Quantcast

Tag Archives: Craig Becker

Monday status conference: A fight during recess

Last week, during oral arguments at the Supreme Court, Deputy Solicitor General Neal K. Katyal urged the justices to find that the National Labor Relations Board had authority to act and issue opinions with only two members – as it had for more than two years.

The fact that the Senate had held up the confirmation of President Obama’s three nominees to the board – and had in fact blocked one of the candidates, union attorney Craig Becker, with a failed cloture vote – “underscores the general contentious nature of the appointment process with respect to this set of issues,” Katyal told the justices.

“And the recess appointment power doesn’t work why?” asked Chief Justice John G. Roberts, Jr.

Over the weekend Obama showed that the power does indeed work. With the Senate in recess for more than three days, Obama made 15 recess appointments to administration posts – including Becker to the NLRB.

Late last week Republican senators as well as the U.S. Chamber of Commerce urged Obama not the use the recess appointment power for Becker. They argued that Becker represented a campaign promise made by Obama to unions during the election, and that Becker would essentially push to authorize “card check” unionizations in worplaces after legislation that would have done so lost steam in Congress. Much more on the Becker brouhaha here from Lawyers USA.

Meanwhile oral arguments continue today at the Supreme Court. The justices will hear arguments in cases involving double jeopardy and securities law.

In other news:

Predicting Stevens’ replacement: Since no one else is waiting for Justice John Paul Stevens to actually retire before opining about who might replace him, we won’t either. (Lawyers USA)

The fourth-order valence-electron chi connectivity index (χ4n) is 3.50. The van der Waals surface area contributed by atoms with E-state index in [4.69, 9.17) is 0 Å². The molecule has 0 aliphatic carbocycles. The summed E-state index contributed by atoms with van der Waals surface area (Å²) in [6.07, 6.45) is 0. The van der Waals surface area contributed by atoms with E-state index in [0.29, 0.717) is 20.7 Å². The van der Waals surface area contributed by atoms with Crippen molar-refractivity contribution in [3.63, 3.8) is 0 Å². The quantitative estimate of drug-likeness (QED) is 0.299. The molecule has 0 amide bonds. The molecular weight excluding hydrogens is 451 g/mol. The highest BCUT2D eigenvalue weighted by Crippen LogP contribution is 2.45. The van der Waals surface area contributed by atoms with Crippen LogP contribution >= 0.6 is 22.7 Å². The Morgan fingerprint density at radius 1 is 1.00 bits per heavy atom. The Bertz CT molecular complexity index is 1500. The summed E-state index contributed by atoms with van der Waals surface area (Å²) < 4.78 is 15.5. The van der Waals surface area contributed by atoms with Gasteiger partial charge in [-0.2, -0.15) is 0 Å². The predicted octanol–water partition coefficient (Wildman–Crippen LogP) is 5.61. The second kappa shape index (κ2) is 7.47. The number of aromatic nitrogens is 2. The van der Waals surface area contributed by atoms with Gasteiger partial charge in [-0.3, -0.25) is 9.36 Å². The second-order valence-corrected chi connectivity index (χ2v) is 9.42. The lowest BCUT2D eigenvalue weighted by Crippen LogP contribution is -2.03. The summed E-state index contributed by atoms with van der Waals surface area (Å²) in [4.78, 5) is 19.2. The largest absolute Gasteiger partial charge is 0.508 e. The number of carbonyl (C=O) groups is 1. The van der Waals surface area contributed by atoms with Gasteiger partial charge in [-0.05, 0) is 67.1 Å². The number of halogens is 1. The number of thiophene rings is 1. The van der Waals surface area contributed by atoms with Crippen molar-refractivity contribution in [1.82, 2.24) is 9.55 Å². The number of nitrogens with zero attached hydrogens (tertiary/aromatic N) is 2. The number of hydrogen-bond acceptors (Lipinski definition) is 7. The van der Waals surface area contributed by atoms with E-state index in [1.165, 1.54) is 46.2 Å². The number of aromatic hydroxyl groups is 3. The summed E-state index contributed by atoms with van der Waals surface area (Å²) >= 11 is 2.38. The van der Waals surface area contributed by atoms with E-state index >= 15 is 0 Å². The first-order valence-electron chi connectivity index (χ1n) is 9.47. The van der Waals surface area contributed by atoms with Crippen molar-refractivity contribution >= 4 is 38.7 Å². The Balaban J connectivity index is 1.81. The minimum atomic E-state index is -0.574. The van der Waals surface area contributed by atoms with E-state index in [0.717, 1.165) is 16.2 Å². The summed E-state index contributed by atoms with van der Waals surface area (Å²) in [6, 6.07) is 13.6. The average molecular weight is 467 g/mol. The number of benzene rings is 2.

Gun law ok’d: A a federal court has upheld the gun regulations enacted in the District of Columbia after the Supreme Court’s ruling in D.C. v. Heller. (The BLT Blog)

Money talk: What’s the impact of the latest federal court ruling rejecting a constitutional challenge by the Republican Party to some federal limits on donations to political parties? SCOTUSblog explains. (SCOTUSblog)

Potential roadblock for NLRB nominee

UPDATE: Becker’s nomination was blocked in the Senate Tuesday afternoon. The lawmakers voted 52-33 to move forward with Becker’s nominatoin, short of the 60 needed to overcome a filibuster.

Today Senate Republicans, fresh off the addition of a 41st member in Massachusetts Sen. Scott Brown, may test their filibuster power on one of President Obama’s nominees for the National Labor Relations Board.

Members of the Senate are set to take a procedural vote on Craig Becker’s nomination, which would fill one of three vacancies that has hamstrung the normally five-member agency. It takes 60 votes to end debate over Becker’s nomination and send it to a full vote. But if Republicans join in opposition, that number won’t be reached.

Even Sen. Ben Nelson, a conservative Democrat, said he would join GOP members in voting no on Becker.

“Mr. Becker’s previous statements strongly indicate that he would take an aggressive personal agenda to the NLRB, and that he would pursue a personal agenda there, rather than that of the administration,” Nelson said in a statement.

Some lawmakers cite legal writings by Becker supportive of measures such as card check elections. The U.S. Chamber of Commerce has been vocal in its opposition. But Sen. Tom Harkin, chairman of the Senate Health, Education, Labor and Pensions Committee, said the criticism is unwarranted, a single NLRB member couldn’t implement such massive changes to the labor law system even if he wanted to.